W.H.O. warns COVID-19 will not be last pandemic, global health emergency

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Tedros Adhanom Ghebreyesus, director general of the World Health Organization (WHO), speaks during a news conference on the COVID-19 coronavirus outbreak in Geneva, Switzerland, on Monday, March 2, 2020. More than $1.1 trillion was wiped off the value of developing-nation stocks and bonds last week as the economic impact of the coronavirus worsened. Photographer: Stefan Wermuth/Bloomberg via Getty Images
FILE PHOTO: Tedros Adhanom Ghebreyesus, Director-General of the World Health Organization (WHO). (Photographer: Stefan Wermuth/Bloomberg via Getty Images)

The World Health Organisation Director-General Dr. Tedros Adhanom Ghebreyesus urged nations in the world to step up their political and financial investments to prevent future pandemics as he warned that the coronavirus will not be the last such pandemic.

Ghebreyesus spoke on Monday during the launch of the Global Preparedness Monitoring Board (GPMB) 2020 report.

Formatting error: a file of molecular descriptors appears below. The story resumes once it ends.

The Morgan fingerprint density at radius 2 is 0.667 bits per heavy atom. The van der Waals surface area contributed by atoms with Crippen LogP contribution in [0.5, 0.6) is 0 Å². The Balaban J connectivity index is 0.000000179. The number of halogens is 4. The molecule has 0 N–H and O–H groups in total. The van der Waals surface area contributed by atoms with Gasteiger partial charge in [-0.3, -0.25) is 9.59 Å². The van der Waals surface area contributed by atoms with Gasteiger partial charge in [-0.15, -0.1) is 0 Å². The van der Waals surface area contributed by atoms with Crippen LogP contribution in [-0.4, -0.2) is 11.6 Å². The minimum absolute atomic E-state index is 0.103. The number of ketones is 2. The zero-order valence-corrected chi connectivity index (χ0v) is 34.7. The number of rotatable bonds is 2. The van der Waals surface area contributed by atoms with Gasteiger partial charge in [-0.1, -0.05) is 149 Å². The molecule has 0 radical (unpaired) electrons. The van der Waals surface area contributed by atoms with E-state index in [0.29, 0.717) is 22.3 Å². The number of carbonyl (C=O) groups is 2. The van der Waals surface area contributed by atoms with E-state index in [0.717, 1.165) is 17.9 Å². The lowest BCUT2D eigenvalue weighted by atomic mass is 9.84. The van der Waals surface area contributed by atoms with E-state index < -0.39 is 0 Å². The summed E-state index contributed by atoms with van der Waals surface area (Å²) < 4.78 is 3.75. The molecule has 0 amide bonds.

“This will not be the last pandemic, nor the last global health emergency,” Ghebreyesus said.

Ghebreyesus further cautioned that the pandemic may be an omen of future global health emergencies.

“We do not know what the next health emergency will be, but we know it will come. And we must be prepared,” he added.

Ghebreyesus noted that the coronavirus pandemic had not spared even developed economies prompting the current generation to be better prepared for the next such event.

“Even countries with advanced health systems and powerful economies have been overwhelmed,” he said.

“We can no longer wring our hands and say something must be done.”

Ghebreyesus’ comments came in the wake of the W.H.O. reporting a record one-day increase in global coronavirus cases. On Sunday, the total rose by 307,930 in 24 hours. The previous record for new cases was 306,857 which had been reported on September 6.

India, the United States and Brazil recorded the highest numbers, according to statistics from the W.H.O.’s website.

India registered 94,372 new cases, followed by the United States, the world’s worst-affected nation, with 45,523 new infections and then Brazil with 43,718 cases.

The latest figures from the W.H.O. showed that there have been 29,119,433 confirmed cases and 925,965 deaths.

There has been a resurgence of cases in some countries, as has been witnessed in some European countries, Peru, Israel, South Korea and Australia, raising fears of a second wave of infections.

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